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Mix Blog Studio: The Spigot Turns Off

The pandemic and the adoption of social distancing measures has hit the music industry hard, and the uncertainties about when, how and even if touring and live performance will return to some sense of normal has artists looking for new ways to engage their audiences. Will these new methods remain after the fog clears?

Without question, the impact of COVID-19 and the need for social distancing has proven disastrous for those who work in the music business. It’s particularly bad if you make a large chunk of your income from live performance, whether you’re a musician or a crew member.

Right now, any type of in-person live performance is on indefinite hold. And let’s be honest, in the era of Spotify and Apple Music, when album sales (except for vinyl) are no longer a viable income stream, live performance, particularly of the touring variety, has been the main moneymaker for working musicians. With that spigot turned off, it’s tough.

Sure, people can buy merch from your website, but it isn’t likely you’ll get the kind of impulse buys of hats, t-shirts and vinyl that often take place at a show.

Read more Mix Blog Studio: Getting the Band Back Together (Sort Of).

A solution I’ve noticed from some musicians is to offer fans paid memberships that bring extra perks and access. While that could certainly be helpful, particularly if you have a lot of devoted fans, it’s hard to imagine that could make up for the loss of ticket sales and merch.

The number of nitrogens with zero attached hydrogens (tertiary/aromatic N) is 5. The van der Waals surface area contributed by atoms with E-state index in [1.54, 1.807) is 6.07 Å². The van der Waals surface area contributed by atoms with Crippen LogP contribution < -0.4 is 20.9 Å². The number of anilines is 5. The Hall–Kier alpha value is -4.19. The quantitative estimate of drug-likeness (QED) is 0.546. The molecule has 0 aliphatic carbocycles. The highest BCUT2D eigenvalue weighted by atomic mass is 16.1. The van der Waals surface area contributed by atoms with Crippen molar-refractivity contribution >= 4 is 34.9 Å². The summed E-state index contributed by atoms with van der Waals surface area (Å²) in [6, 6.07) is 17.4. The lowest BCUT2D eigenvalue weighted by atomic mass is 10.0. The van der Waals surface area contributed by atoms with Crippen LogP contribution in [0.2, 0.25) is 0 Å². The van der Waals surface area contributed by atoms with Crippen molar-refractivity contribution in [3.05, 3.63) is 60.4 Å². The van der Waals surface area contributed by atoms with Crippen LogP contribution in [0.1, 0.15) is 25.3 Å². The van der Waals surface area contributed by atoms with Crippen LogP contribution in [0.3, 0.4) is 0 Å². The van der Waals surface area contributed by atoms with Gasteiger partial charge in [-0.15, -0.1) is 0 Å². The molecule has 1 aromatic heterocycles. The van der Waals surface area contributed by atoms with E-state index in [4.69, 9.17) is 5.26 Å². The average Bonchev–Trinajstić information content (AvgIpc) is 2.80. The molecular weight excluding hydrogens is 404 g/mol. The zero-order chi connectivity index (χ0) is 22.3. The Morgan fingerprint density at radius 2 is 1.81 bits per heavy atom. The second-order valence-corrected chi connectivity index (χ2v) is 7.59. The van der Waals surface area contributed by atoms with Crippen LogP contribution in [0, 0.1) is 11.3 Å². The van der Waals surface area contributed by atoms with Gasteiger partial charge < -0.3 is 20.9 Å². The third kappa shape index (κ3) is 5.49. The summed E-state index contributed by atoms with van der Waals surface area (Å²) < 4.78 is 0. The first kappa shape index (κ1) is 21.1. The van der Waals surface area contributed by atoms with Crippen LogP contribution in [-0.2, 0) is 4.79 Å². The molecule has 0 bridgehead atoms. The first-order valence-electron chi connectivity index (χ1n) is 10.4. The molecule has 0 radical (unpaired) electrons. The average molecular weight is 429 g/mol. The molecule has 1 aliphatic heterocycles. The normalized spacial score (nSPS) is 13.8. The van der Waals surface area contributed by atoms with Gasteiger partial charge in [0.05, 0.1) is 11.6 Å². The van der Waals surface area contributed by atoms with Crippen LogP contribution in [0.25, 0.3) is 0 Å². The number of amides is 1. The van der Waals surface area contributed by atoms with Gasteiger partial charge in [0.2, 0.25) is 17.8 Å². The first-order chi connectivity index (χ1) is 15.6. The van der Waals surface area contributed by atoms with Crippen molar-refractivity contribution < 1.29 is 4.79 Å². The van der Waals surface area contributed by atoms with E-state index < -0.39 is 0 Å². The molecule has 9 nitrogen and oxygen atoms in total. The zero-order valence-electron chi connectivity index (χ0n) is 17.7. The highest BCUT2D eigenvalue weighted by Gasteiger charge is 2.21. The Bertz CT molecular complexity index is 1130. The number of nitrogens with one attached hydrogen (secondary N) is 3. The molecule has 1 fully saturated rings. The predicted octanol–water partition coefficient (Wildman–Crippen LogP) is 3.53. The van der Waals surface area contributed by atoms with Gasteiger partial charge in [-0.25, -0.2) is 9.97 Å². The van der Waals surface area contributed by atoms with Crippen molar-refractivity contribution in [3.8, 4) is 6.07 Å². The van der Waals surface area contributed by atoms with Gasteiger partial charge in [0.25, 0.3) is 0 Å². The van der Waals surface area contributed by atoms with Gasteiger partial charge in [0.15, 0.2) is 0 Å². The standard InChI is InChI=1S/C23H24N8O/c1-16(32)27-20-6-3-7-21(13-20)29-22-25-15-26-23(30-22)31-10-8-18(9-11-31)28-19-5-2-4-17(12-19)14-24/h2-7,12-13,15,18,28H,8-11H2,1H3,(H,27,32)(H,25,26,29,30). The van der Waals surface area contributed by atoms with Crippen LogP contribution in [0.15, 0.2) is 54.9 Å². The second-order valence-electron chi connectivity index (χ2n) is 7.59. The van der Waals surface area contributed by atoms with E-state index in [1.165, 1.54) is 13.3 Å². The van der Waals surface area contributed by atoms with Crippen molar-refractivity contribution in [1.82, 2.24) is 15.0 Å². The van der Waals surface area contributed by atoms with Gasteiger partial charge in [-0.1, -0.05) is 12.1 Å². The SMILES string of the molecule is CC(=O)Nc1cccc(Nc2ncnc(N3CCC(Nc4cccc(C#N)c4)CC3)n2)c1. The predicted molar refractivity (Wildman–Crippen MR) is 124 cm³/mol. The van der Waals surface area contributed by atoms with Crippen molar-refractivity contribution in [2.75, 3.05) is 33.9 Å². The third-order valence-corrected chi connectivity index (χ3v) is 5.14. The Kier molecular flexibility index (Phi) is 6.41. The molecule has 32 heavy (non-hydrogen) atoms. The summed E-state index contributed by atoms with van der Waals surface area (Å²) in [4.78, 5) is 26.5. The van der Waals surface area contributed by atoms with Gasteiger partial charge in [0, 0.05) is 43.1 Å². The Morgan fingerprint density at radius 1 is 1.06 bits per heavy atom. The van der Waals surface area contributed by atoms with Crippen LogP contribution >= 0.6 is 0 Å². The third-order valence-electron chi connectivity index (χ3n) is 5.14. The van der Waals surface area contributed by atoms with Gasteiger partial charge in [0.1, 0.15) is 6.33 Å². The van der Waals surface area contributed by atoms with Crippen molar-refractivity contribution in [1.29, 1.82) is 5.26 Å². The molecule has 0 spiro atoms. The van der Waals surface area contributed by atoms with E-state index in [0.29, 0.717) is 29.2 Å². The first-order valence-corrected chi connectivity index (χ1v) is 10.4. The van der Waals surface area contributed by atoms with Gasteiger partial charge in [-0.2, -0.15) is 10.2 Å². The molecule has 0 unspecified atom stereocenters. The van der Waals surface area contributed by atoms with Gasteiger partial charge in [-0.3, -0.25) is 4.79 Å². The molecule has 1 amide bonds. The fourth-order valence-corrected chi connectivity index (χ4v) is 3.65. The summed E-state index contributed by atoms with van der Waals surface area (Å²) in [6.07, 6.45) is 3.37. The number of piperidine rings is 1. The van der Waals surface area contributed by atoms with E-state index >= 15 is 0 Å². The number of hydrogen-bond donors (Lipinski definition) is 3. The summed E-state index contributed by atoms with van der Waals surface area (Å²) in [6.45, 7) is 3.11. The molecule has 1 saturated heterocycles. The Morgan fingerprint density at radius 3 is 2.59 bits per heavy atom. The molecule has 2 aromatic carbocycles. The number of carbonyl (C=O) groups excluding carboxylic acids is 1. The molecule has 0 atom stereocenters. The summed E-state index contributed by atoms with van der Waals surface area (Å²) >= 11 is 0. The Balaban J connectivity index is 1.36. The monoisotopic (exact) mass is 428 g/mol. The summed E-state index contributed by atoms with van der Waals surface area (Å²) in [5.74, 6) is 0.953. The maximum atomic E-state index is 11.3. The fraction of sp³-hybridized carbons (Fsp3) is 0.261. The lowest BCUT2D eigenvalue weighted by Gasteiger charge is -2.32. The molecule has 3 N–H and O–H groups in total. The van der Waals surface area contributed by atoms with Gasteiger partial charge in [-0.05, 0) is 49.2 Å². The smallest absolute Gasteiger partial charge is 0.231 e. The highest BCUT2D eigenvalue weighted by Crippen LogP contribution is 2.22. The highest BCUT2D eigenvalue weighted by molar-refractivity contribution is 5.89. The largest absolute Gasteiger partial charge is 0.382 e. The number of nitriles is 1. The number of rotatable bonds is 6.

Many experts predict a “new normal” where social distancing remains in place. If so, the chances for a revival in live music, at least until the development of a vaccine, are quite slim.

Until this pandemic, much of the live music aimed at fans under about 40 years old was experienced in venues where everyone was standing up and squashed together with virtually no space between them. I wonder if that form of show is ever going to return? If not, what will replace it?

Will there be new venues with smaller capacities and new ways to enforce social distancing? Or might most live shows be ticketed, but online-only?

Perhaps there will be a combination of both concepts. If you want to see a show live, you pay a premium for tickets to the smaller-capacity venue, and everyone else buys a ticket to watch the show online. I’d like to see virtual reality brought into the equation, allowing audience members to feel like they’re at a live show when they’re still safely at home.

In the meantime, if you’re locked down and you have a studio, there are some silver linings beyond just having more time to work on projects. Many software companies are offering significant discounts during this period. If you can swing it financially, now is an excellent time to stock up on music production plug-ins and applications. If you sign up for newsletters from various developers, you’ll hear about the deals when they happen.

Also, some music gear manufacturers, software developers and video tutorial companies have stepped up and are providing free content online, much of it in the form of tutorial webinars. I’ve noticed such content from Shure, Genelec, pureMix, Waves, Eventide, Sonnox and Slate Digital, and I’m sure there are many, many others.

Everybody stay safe! Stay sane! Make music!